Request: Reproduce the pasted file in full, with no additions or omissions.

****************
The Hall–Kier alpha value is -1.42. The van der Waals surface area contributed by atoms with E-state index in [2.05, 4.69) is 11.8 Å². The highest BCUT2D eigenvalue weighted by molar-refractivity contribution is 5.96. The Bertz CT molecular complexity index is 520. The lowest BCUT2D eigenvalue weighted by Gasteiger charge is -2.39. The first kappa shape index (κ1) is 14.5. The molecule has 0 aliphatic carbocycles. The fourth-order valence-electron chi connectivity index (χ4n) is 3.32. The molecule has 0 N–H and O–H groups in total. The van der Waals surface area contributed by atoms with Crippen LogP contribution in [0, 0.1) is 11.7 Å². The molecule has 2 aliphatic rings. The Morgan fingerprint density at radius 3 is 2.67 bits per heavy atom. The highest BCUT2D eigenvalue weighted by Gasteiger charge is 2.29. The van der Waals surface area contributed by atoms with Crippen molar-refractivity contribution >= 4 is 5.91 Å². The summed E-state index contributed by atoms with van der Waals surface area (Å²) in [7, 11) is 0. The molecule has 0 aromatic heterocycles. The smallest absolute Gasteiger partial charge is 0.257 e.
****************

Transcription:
The Hall–Kier alpha value is -1.42. The van der Waals surface area contributed by atoms with E-state index in [2.05, 4.69) is 11.8 Å². The highest BCUT2D eigenvalue weighted by molar-refractivity contribution is 5.96. The Bertz CT molecular complexity index is 520. The lowest BCUT2D eigenvalue weighted by Gasteiger charge is -2.39. The first kappa shape index (κ1) is 14.5. The molecule has 0 aliphatic carbocycles. The fourth-order valence-electron chi connectivity index (χ4n) is 3.32. The molecule has 0 N–H and O–H groups in total. The van der Waals surface area contributed by atoms with Crippen LogP contribution in [0, 0.1) is 11.7 Å². The molecule has 2 aliphatic rings. The Morgan fingerprint density at radius 3 is 2.67 bits per heavy atom. The highest BCUT2D eigenvalue weighted by Gasteiger charge is 2.29. The van der Waals surface area contributed by atoms with Crippen molar-refractivity contribution >= 4 is 5.91 Å². The summed E-state index contributed by atoms with van der Waals surface area (Å²) in [7, 11) is 0. The molecule has 0 aromatic heterocycles. The smallest absolute Gasteiger partial charge is 0.257 e.